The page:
August 8, 2007 4:00 AM PDT
Life in an earthship
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One secret of an earthship is that in the summer, when the sun is high in the sky, light comes in at a steep angle, meaning the interior isn't flooded with direct light. In the winter, the effect is the opposite: the sun is at a low angle, meaning the interior does get flooded with light all day, while the greenhouse, the floor, the adobe and the hillside construction store heat.
That's why, in hotter climates, rooms would ideally be located deeper within the structure so the sunlight tends to only hit the front end, while in colder climates, you would want shallower rooms, so that more of the rooms would fill with light.
It might be odd to think that a house built in a location that gets only 8 to 10 inches of rain a year could have a full kitchen, flushable toilets and a washing machine.
But the earthships employ a smart water-use system.
The water is collected when it rains and stored in a cistern to be used and reused throughout the house. Water is first used for tasks like washing dishes or clothes, then it's circulated through the house for the greenhouse system, and then for toilet flushing.
A combination of solar power, wind power, DC wiring and high-efficiency DC lighting allows for full electricity in a house with no connection to the grid.
Sciarrillo also explained that if the wiring system is done properly, there should be enough power left over to run AC appliances like TVs and stereos.
To be sure, building an earthship isn't cheap. Sciarrillo said that construction costs average about $175 a square foot, compared with about $125 per square foot for a conventional house. Further, the power generation system runs about $20,000.
But he also said that when you factor in all the recycled and natural materials used in construction--dirt and tires for the load-bearing walls, and glass and plastic bottles, which let light in through non-load-bearing walls--the costs may come closer to those of conventional buildings.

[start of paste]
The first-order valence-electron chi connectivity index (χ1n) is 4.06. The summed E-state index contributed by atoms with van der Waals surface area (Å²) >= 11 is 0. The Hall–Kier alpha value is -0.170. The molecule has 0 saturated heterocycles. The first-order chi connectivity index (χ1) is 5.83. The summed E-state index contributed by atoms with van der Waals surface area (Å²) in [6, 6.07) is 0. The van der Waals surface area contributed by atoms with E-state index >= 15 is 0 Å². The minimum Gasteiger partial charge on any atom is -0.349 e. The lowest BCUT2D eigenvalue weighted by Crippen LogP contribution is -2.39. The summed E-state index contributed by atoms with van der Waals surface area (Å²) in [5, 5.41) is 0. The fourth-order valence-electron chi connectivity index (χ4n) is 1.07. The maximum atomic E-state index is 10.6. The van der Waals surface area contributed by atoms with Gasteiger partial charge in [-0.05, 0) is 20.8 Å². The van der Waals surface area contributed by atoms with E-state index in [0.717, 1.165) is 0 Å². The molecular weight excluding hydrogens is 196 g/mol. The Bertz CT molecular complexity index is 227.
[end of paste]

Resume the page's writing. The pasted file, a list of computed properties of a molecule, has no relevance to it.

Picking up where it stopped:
Plus, over time, the savings from being off the grid adds up, though Sciarrillo said it could be 15 to 20 years before they zero-out the costs of the power generation system.
It's also true that building an earthship is a laborious process. For example, each of the many, many tires used in the walls has to have dirt pounded into it manually. The result is a 350-pound brick, but making that takes time.
Of course, you probably can't plop down an earthship in the middle of a city, Sciarrillo said, as building departments may be wary of granting permits for a housing system they're unfamiliar with, and that may go against almost every building concept they know.
But if you want to build somewhere a little more remote, and have the time and energy to spell out the systems to those granting the permits, it could be an ideal solution.
And given that this is a way to have a house that doesn't rely on fossil fuels, is fully sustainable and can be comfortable in any climate, I'm won over. I'm ready to start building.
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